Browse Publications Technical Papers 2002-01-0878
2002-03-04

Extensible and Upgradeable Vehicle Electrical, Electronic, and Software Architectures 2002-01-0878

The rapid growth of electronic feature content within the vehicle continues to challenge the automotive industry. Customers want cutting edge consumer electronics features in a vehicle before the features are obsolete. However, automotive manufacturers continue to struggle with introducing new features into vehicles before they become obsolete to the customer. The ability for automotive manufacturers to seamlessly upgrade existing products with new and improved products continues to plague the automotive industry. Vehicles traditionally take 4 plus years to design and manufacture. Automotive manufacturers need to plan consumer electronics features early, but not actually integrate those into the vehicle until late in the design cycle, possibly on the production line. This would help facilitate providing the most recent features. Also, automotive manufacturers need the ability to upgrade existing vehicle features and add the latest and greatest consumer electronics features after the vehicle has left the show room. The challenge for automotive manufacturers and Tier 1 suppliers is to design and develop the vehicle Electrical, Electronic, and Software (EES) architecture in order to provide a more effective means of introducing new features expediently and efficiently, then support this strategy with appropriate business and financial decisions.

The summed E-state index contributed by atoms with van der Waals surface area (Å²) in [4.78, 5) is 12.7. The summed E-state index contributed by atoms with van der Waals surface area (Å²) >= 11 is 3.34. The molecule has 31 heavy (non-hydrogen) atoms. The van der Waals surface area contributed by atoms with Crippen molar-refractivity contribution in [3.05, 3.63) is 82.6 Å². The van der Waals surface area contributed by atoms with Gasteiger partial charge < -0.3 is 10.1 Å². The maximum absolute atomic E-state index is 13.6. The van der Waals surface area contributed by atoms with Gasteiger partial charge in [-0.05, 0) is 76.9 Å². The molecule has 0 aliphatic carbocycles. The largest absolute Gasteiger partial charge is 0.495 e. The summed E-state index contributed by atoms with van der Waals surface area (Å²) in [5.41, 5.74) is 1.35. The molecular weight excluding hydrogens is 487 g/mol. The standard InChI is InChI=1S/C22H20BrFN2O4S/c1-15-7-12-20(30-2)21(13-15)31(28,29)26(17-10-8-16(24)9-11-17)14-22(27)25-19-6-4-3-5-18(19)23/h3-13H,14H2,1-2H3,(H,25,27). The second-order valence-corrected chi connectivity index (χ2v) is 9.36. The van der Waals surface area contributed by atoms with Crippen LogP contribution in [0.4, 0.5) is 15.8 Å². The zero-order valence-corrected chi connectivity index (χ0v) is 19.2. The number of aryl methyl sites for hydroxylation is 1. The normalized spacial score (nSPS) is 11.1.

The automotive manufacturers should uncouple the dependencies between a vehicle's powertrain, chassis and sheet metal from the electrical, electronic and software system. These dependencies have historically interfered with an automotive OEM's ability to provide current electronic and software based features into a vehicle which is 2 to 4 years into design but not yet in production. This typically results in a “new” vehicle which is unable to provide currently available consumer electronics features. Standardized interfaces, better development processes, methods, and tools which allow engineers to go from features to product much faster will enable automotive manufacturers and Tier 1 suppliers to meet the customer wants. Open Systems appear to offer many of these advantages, but how well does this approach suit automotive development and what does it mean to the business strategy.

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